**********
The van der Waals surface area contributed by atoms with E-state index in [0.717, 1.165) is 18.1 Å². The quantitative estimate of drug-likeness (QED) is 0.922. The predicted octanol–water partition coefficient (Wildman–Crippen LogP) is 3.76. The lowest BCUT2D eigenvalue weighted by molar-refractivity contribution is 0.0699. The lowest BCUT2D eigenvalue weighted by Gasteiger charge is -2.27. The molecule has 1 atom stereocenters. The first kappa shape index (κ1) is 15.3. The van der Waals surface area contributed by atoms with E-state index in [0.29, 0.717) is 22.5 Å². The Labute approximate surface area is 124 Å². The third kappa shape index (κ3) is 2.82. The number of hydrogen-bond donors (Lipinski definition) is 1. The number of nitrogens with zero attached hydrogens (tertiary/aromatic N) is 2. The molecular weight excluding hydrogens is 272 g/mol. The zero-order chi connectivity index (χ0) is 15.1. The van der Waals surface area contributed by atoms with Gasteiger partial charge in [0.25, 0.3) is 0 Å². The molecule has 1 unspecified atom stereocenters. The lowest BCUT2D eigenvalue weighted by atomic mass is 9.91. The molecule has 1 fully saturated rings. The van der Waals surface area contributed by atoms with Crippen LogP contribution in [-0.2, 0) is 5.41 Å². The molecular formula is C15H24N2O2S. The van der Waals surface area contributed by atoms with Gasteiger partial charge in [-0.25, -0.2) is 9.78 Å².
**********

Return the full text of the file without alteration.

The van der Waals surface area contributed by atoms with E-state index in [0.717, 1.165) is 18.1 Å². The quantitative estimate of drug-likeness (QED) is 0.922. The predicted octanol–water partition coefficient (Wildman–Crippen LogP) is 3.76. The lowest BCUT2D eigenvalue weighted by molar-refractivity contribution is 0.0699. The lowest BCUT2D eigenvalue weighted by Gasteiger charge is -2.27. The molecule has 1 atom stereocenters. The first kappa shape index (κ1) is 15.3. The van der Waals surface area contributed by atoms with E-state index in [0.29, 0.717) is 22.5 Å². The Labute approximate surface area is 124 Å². The third kappa shape index (κ3) is 2.82. The number of hydrogen-bond donors (Lipinski definition) is 1. The number of nitrogens with zero attached hydrogens (tertiary/aromatic N) is 2. The molecular weight excluding hydrogens is 272 g/mol. The zero-order chi connectivity index (χ0) is 15.1. The van der Waals surface area contributed by atoms with Gasteiger partial charge in [0.25, 0.3) is 0 Å². The molecule has 1 unspecified atom stereocenters. The lowest BCUT2D eigenvalue weighted by atomic mass is 9.91. The molecule has 1 fully saturated rings. The van der Waals surface area contributed by atoms with Crippen LogP contribution in [-0.2, 0) is 5.41 Å². The molecular formula is C15H24N2O2S. The van der Waals surface area contributed by atoms with Gasteiger partial charge in [-0.25, -0.2) is 9.78 Å².